By Jan Willem Brands, VP & GM Collaboration Division at Barco.

For more than half a decade BYOD has consistently been referred to as a ‘growing trend’ or an ‘emerging area’ or ‘the next big thing’ in business. In the view of many companies who have successfully embraced BYOD, that trend has now become a norm, having been fully embraced to create a truly digital office environment.

Since the BYOD phrase was coined, there have been well-voiced doubts surrounding data security, disruption and compatibility in the workplace. However, the barriers to BYOD are slowly being removed as companies begin to realise the inherent benefits for both employees and the organisation itself. From office staff to CEOs, businesses are now reaping the rewards as BYOD has paved the way for more mobile and flexible working, improved opportunities for collaboration, and, ultimately, increased productivity.

A recent survey commissioned by Barco, carried out by Vanson Bourne, looked at just how prevalent BYOD has actually become and examined the driving force behind it among a hundred UK businesses with a minimum of 500 employees. Those surveyed said they already had a policy in place and the majority of those that didn’t, expected to see one implemented within the next two years. More than 40% of respondents also believed that a BYOD policy will provide them with an advantage over the competition, so it is easy to see why this approach is on the rise.

The emergence and subsequent popularity of BYOD lies in the simple fact that employees’ personal devices, whether laptops, smartphones or tablets, tend to be more technologically advanced and better quality than the employer’s technology. Outside of the workplace, individuals place more kudos on having the most up to date version of the latest devices as opposed to business-issued technology, restricted by tight budgets and the need for value for money investments.

When it comes to the main driving forces behind BYOD, there has been a marked pull from employees to get management to sanction it. In contrast, according to the Barco research, the senior decision makers do not appear especially proactive; the majority are said to be either indifferent or cautiously allowing BYOD experimentation. That leaves a notable contingent at management level that is doubtful of the benefits of this new way of working.

However, the advantages of BYOD can be realised throughout the whole of the office environment, and one area in which it has been most successful and brought significant benefits is in the meeting room. The connectivity options of tablets and smartphones make the devices perfect for meeting room collaboration and their potential goes well beyond what was offered by the PDA.

Perhaps what is most surprising is how long it has taken for these advantages to be realised, particularly considering the amount of time many business people spend in meeting rooms. When BYOD becomes part of the meeting room etiquette it has proven to be one of the best ways to make the meetings themselves far more effective and efficient.

The sharing of content stored across devices makes them useful for many different meeting scenarios, ranging from sales presentations, to training, to planning sessions. However, when meeting participants want to share that content stored from their devices it becomes a major challenge as the available technology is usually unwieldy or may not support their device. This would certainly be the case in a traditional meeting room technology set-up, which would generally comprise of a screen, a dedicated laptop or PC, and a host of cables, connectors and adaptors.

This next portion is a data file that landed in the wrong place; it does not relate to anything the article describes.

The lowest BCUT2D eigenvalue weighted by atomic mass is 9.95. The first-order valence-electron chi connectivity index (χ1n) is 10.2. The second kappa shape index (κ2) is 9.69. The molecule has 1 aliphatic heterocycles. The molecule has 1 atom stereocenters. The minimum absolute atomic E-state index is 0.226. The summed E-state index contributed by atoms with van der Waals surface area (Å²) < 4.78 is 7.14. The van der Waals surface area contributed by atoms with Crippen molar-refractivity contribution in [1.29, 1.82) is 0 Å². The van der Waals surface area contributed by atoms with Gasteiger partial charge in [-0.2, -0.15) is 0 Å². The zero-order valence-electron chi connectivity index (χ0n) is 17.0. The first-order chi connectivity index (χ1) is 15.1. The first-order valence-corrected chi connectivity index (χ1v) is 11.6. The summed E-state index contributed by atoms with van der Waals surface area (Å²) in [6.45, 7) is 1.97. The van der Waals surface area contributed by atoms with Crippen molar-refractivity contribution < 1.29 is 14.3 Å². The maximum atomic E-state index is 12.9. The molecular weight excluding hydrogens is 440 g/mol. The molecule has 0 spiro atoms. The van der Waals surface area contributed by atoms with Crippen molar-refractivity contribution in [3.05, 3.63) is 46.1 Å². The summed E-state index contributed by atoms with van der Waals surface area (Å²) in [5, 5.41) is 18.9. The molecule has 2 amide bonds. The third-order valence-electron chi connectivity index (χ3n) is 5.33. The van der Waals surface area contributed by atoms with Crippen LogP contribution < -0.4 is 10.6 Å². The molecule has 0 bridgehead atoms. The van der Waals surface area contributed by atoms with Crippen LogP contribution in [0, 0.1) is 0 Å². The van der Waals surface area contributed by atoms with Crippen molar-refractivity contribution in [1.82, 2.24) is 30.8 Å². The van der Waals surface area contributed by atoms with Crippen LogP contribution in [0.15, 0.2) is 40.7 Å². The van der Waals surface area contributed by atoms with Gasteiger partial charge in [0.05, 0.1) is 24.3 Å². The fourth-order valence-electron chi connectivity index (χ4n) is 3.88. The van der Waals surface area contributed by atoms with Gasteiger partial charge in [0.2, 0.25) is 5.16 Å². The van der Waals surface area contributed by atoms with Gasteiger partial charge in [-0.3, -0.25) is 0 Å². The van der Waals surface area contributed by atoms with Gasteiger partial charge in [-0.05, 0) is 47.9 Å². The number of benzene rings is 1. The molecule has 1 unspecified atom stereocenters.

For smartphones and tablets, the difficulty in connecting to and getting content onto the shared screen is a major hindrance to overall efficiency of the meeting. Connecting laptops, via cables and connections, can be time consuming and problematic, even when devices are connected successfully machine settings must often be configured and screen resolution tweaked, which frequently requires the intervention of IT support staff. This all leads to a lot of time wastage prior to or during the meeting, and, in turn, is likely to have a negative impact upon productivity.

Many businesses have counteracted these challenges by introducing meeting room technology that easily allows smartphones, tablets and laptops to connect to a shared screen – either via wireless, or an app. However, for true collaboration it’s not enough just to be able to connect to a screen and share content. Many industries also require support for video and audio, but the real value lies in having the option for several people to share the screen at one time to make the meeting run far more efficiently.

It is a simple idea but rather more complex in practice because the technology must be capable of supporting different operating systems at the same time, including Android, Windows and iOS. Traditional meeting room technology may be able to support these in isolation but collaborating through devices using multiple operating systems requires a specialist bridging technology. Supporting multiple device types using different operating systems can make a workforce more flexible, more effective and more productive. It is therefore important to have supporting technologies in all of the company’s shared spaces – and ensure they are not being held back by technology limitations.

Evidently, BYOD looks like it is here to stay and it is no longer a case of if companies will choose to incorporate it into their normal working practices, but just a matter of when. Many businesses are embracing the benefits that BYOD can bring to their workplace, particularly in the meeting room, and the collaborative technology that supports it is now the next ‘emerging trend’.